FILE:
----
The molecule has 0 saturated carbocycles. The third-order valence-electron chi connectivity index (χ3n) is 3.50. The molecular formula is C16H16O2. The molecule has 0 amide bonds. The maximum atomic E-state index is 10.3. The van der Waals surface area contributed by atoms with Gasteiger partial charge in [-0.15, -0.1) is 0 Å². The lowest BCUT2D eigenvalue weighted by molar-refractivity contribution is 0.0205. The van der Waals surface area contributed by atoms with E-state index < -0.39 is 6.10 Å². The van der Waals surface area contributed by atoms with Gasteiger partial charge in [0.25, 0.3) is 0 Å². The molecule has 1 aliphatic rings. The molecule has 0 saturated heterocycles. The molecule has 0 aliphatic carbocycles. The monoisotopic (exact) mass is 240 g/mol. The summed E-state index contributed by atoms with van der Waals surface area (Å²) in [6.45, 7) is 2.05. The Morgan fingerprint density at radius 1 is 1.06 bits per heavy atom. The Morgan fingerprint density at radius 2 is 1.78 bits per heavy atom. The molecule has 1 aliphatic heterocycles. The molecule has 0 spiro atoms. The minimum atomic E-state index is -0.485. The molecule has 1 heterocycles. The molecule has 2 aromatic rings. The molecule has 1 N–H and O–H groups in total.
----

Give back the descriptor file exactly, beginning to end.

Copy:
The molecule has 0 saturated carbocycles. The third-order valence-electron chi connectivity index (χ3n) is 3.50. The molecular formula is C16H16O2. The molecule has 0 amide bonds. The maximum atomic E-state index is 10.3. The van der Waals surface area contributed by atoms with Gasteiger partial charge in [-0.15, -0.1) is 0 Å². The lowest BCUT2D eigenvalue weighted by molar-refractivity contribution is 0.0205. The van der Waals surface area contributed by atoms with E-state index < -0.39 is 6.10 Å². The van der Waals surface area contributed by atoms with Gasteiger partial charge in [0.25, 0.3) is 0 Å². The molecule has 1 aliphatic rings. The molecule has 0 saturated heterocycles. The molecule has 0 aliphatic carbocycles. The monoisotopic (exact) mass is 240 g/mol. The summed E-state index contributed by atoms with van der Waals surface area (Å²) in [6.45, 7) is 2.05. The Morgan fingerprint density at radius 1 is 1.06 bits per heavy atom. The Morgan fingerprint density at radius 2 is 1.78 bits per heavy atom. The molecule has 1 aliphatic heterocycles. The molecule has 0 spiro atoms. The minimum atomic E-state index is -0.485. The molecule has 1 heterocycles. The molecule has 2 aromatic rings. The molecule has 1 N–H and O–H groups in total.